Nutritionist Rachel Davis, who will be racing the Boston Marathon this year, practices what she preaches when it comes to eating for performance.
We liked nutritionist Rachel Davis right away for those three little words every runner wants to hear: “Eat the pizza.”
“Here’s the thing,” Davis says. “There are no ‘bad’ or ‘off-limits’ foods. It’s just that some require moderation.”
Davis knows firsthand you can’t tell a runner not to eat something—as a lifelong runner herself, she knows just how delicious that post-marathon pizza can be (“Preferably followed by ice cream for dessert,” Davis laughs).
Davis, who took up running as a child to emulate her big sister, eventually became a collegiate track and field athlete specializing in the 400-meter hurdles. It was during that time Davis became fascinated with the connection between food and performance, experimenting with various nutritional strategies to learn how it affected her running times. This scientific mind led to Davis getting her master’s degree, then a doctorate, in nutrition sciences.
All the while, she kept running. While in graduate school, Davis ran her first marathon—and surprised herself with a win and a time of 2:48:42. But the trophy wasn’t the best part. “I fell in love with the distance and the training process,” she says. “The months of preparation and duration of the race teach patience and perseverance, and I love that challenge.”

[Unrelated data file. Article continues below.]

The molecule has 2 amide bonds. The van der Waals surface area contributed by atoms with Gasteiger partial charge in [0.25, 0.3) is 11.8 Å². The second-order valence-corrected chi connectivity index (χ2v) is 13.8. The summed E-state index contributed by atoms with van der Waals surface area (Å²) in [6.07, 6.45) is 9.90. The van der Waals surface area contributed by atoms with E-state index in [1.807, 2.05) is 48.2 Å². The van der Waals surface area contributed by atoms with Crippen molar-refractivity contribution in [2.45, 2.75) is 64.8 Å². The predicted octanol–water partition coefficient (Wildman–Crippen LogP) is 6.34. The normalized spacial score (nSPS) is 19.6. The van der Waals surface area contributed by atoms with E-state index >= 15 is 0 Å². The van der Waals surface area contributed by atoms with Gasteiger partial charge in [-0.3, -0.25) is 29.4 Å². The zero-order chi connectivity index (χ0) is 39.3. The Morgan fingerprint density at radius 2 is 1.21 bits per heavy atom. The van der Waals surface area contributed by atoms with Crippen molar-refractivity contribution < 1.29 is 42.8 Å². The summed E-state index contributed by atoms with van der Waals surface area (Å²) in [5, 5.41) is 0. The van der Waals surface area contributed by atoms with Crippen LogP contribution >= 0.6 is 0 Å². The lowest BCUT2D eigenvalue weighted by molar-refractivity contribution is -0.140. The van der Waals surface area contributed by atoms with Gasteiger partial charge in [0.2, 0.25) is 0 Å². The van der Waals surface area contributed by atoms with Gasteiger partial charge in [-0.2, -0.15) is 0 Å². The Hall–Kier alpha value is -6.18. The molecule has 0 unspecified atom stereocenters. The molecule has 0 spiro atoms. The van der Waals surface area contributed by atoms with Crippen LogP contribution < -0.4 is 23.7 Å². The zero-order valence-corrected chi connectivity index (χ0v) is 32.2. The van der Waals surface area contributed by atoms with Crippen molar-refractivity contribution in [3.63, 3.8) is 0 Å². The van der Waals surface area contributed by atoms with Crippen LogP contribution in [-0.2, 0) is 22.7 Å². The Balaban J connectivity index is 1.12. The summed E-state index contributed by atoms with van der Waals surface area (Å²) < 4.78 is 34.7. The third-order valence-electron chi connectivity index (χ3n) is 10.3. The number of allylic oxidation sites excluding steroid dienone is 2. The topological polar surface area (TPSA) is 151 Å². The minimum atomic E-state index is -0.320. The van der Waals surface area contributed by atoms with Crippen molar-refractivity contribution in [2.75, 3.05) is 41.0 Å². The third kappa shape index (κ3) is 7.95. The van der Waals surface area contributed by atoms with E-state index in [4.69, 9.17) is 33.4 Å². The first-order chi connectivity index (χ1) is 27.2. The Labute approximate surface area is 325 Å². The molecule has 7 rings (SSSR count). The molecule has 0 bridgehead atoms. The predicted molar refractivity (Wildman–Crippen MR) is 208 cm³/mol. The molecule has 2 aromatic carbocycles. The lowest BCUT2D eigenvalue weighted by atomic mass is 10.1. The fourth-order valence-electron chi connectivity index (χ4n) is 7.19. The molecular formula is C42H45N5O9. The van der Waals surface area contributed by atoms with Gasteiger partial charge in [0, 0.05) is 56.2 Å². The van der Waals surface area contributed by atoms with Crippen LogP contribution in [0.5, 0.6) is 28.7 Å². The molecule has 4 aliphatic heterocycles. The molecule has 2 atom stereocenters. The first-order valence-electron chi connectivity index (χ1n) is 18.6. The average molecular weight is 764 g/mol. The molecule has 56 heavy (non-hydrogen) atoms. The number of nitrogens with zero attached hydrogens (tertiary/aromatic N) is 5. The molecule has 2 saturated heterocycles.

The marathon also offered Davis an opportunity to put her studies into practice. She was particularly interested in why so many of her fellow runners were following fad diets with extreme restrictions on certain foods—and struggling as a result.
“We are so misinformed on proper nutrition these days, and sadly, current fads are more understood than facts,” she says. “Because these fads are often contradictory to how we should be fueling ourselves as runners, I’ve made it my mission to advocate real nutrition and food as fuel.”
She achieves this through her nutrition coaching business, where she helps runners design fueling plans that work with—not against—their life.
“I believe extreme structure can sometimes negatively affect our relationship with food,” Davis says. “I’m especially passionate about serving as a role model for young girls who are growing up in a world that often encourages restriction over proper nutrition. Speaking at events for Girls on the Run, youth athletes and local running groups has become the favorite part of my job.”
Davis leads by example on her website, where she chronicles her recipes as she trains for the 2019 Boston Marathon. She’s also chasing a 2020 U.S. Olympic Marathon Trials standard of 2:45:00, after which you can bet she’ll be ordering a pizza.